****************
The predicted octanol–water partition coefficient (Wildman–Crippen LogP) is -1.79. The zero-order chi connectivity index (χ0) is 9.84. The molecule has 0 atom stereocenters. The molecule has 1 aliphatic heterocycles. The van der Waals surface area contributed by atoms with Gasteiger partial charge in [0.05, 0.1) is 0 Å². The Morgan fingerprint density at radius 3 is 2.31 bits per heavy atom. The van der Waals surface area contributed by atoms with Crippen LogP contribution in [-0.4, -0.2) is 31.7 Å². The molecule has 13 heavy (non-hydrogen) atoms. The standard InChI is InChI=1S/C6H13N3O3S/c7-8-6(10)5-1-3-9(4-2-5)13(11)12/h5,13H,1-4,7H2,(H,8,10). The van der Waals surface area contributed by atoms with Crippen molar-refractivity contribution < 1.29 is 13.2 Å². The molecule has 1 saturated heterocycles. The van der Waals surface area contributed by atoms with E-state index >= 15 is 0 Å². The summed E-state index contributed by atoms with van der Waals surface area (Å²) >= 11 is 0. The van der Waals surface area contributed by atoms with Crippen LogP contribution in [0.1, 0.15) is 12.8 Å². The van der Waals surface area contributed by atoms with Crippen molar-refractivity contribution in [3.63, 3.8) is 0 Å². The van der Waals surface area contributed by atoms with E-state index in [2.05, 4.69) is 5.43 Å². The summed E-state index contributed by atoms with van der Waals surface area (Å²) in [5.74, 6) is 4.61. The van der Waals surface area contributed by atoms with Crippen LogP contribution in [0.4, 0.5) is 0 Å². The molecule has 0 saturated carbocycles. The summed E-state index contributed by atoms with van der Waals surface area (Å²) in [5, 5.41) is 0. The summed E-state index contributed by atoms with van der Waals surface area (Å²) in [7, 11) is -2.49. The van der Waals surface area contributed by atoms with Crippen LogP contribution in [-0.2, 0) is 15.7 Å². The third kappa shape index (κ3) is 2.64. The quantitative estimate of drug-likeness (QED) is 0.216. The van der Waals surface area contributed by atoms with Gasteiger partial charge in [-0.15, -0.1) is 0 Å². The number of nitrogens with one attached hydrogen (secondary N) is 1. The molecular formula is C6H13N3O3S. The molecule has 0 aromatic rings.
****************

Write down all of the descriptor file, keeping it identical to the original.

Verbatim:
The predicted octanol–water partition coefficient (Wildman–Crippen LogP) is -1.79. The zero-order chi connectivity index (χ0) is 9.84. The molecule has 0 atom stereocenters. The molecule has 1 aliphatic heterocycles. The van der Waals surface area contributed by atoms with Gasteiger partial charge in [0.05, 0.1) is 0 Å². The Morgan fingerprint density at radius 3 is 2.31 bits per heavy atom. The van der Waals surface area contributed by atoms with Crippen LogP contribution in [-0.4, -0.2) is 31.7 Å². The molecule has 13 heavy (non-hydrogen) atoms. The standard InChI is InChI=1S/C6H13N3O3S/c7-8-6(10)5-1-3-9(4-2-5)13(11)12/h5,13H,1-4,7H2,(H,8,10). The van der Waals surface area contributed by atoms with Crippen molar-refractivity contribution < 1.29 is 13.2 Å². The molecule has 1 saturated heterocycles. The van der Waals surface area contributed by atoms with E-state index >= 15 is 0 Å². The summed E-state index contributed by atoms with van der Waals surface area (Å²) >= 11 is 0. The van der Waals surface area contributed by atoms with Crippen LogP contribution in [0.1, 0.15) is 12.8 Å². The van der Waals surface area contributed by atoms with Crippen molar-refractivity contribution in [3.63, 3.8) is 0 Å². The van der Waals surface area contributed by atoms with E-state index in [2.05, 4.69) is 5.43 Å². The summed E-state index contributed by atoms with van der Waals surface area (Å²) in [5.74, 6) is 4.61. The van der Waals surface area contributed by atoms with Crippen LogP contribution in [0.4, 0.5) is 0 Å². The molecule has 0 saturated carbocycles. The summed E-state index contributed by atoms with van der Waals surface area (Å²) in [5, 5.41) is 0. The summed E-state index contributed by atoms with van der Waals surface area (Å²) in [7, 11) is -2.49. The van der Waals surface area contributed by atoms with Crippen LogP contribution in [-0.2, 0) is 15.7 Å². The third kappa shape index (κ3) is 2.64. The quantitative estimate of drug-likeness (QED) is 0.216. The van der Waals surface area contributed by atoms with Gasteiger partial charge in [-0.15, -0.1) is 0 Å². The number of nitrogens with one attached hydrogen (secondary N) is 1. The molecular formula is C6H13N3O3S. The molecule has 0 aromatic rings.